Oh, what a luscious, heart-rending, beautifully crafted book this is! In the world of warring island nations, the most valuable commodity – one that comprises the great war ships that grant naval supremacy – is the bones of sea dragons. The supply is limited, for the dragons are believed to be extinct, so the bones are salvaged and repurposed to for the great ships of the fleet. Then there are the black ships, the ships of the condemned and untouchable. Fisherman’s son Joron is one of those wretched souls, sentenced as “shipwife” (captain) to a black ship and determined to stay as drunk as possible. His fortunes change with the arrival of “Lucky” Meas, an extraordinary leader and daughter of the ruler, although why she might have been sentenced to a black ship, Joron has no idea. As Meas trains and then inspires the dissolute crew, Joron goes from grudging obedience to trust, even as he learns her true mission. For after centuries a sea dragon has been spotted, and the contest for its precious bones threatens to plunge the world into unending war.
There is so much to love about this book, but for me it was the language that enchanted me the most. I found myself slowing down and repeating passages just to savor them. In many senses, the narrative text itself was a character and gateway to this world.
Tide Child’s colour showed he [in this world ships are masculine] was a last-chance ship, the crew condemned to death. The only chance anyone had for a return to life was through some heroic act, something so undeniably great that the acclaim of the people would see their crimes expunged and their life restored to them. Such hope made desperate deckchilder, and desperate deckchilder were fierce. Though if any forgiveness had been offered to the dead it had not been in Joron’s lifetime, or in his father’s lifetime before him.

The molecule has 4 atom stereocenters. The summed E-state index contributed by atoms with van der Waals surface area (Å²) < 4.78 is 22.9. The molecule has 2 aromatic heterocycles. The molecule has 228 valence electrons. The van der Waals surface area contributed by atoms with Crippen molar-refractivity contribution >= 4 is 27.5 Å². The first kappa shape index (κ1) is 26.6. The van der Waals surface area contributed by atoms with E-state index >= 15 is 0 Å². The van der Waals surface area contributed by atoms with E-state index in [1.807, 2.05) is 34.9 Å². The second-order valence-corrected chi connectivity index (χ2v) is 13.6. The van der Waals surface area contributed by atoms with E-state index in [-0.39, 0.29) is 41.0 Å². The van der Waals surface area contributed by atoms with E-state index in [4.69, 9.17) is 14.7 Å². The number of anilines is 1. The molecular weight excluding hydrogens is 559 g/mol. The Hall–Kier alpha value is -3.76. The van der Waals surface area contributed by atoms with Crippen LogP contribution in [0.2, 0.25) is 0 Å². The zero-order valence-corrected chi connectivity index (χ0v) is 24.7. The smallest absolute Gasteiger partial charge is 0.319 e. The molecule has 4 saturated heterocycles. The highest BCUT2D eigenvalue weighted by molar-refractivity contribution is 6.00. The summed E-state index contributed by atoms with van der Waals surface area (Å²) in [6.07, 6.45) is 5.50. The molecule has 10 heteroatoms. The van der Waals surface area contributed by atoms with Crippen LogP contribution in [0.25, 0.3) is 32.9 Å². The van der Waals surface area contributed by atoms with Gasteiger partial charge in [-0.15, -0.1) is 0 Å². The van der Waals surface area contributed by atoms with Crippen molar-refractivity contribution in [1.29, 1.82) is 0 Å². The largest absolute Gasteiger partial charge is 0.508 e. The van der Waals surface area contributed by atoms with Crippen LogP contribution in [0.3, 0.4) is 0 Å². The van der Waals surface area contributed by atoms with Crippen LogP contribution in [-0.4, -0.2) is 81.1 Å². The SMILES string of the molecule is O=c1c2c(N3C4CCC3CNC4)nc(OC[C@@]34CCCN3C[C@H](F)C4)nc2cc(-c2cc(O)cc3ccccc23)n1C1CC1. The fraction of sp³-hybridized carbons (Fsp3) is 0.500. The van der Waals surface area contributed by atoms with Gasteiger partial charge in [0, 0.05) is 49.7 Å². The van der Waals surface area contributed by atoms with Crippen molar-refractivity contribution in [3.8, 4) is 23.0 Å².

At some point this crew of the violent and the lost had decided that Meas could be trusted, and if she kept her side of the bargain then they would keep theirs. It was an odd thing, thought Joron, to find a purpose in such a dark place as a black ship. Superb world-building, compelling characters, and carefully nuanced tension mark Bone Ships as a book to treasure. And there will be more – I can hardly wait!
Ancient Rome! With magic! I am not a scholar of ancient history, so I cannot vouch for the historical accuracy of this dramatic tale of politics, warfare, cultural upheaval, and romance set about 67 B.C.E. But the world, its peoples, and their attitudes and choices, in every detail feel so seamlessly consistent I was never jolted out of the story.
Rome – Aven in this book – is in the beginning of its decline but still the dominant power in the known world. At the opening of the story, a brutal dictator, having executed or exiled anyone who spoke out against him, has died. Now it’s up to those remaining leaders to reconstitute a republic. Some are already in Aven, having bowed to the dictator or gone into hiding; others return from exile. One such return is Sempronius, a mage of Shadow and Water elements, a brilliant leader and strategist who must hide his magical powers, for mages are forbidden by law from holding public office. Latona, daughter of an elder Senator, has just been freed from the dictator’s thumb (and bed), and her confidence in herself and her magical powers of Spirit and Fire have not yet recovered. Meanwhile, elections bog down as those who want to restrict power to traditionalist classes vie with those who see Aven’s future in the expansion of suffrage. And on the Iberian peninsula, a fanatical war leader is using blood magic to expel the Avenian invaders.
The book perfectly balances the richly nuanced portrayal of a culture in tumult with characters that change and grow, a fascinating system of magic and its relationship to pantheist religion, lively dialog, unexpected plot twists, and a tender love story. It’s a long read (and only the first part of a longer series) but well worth savoring every page.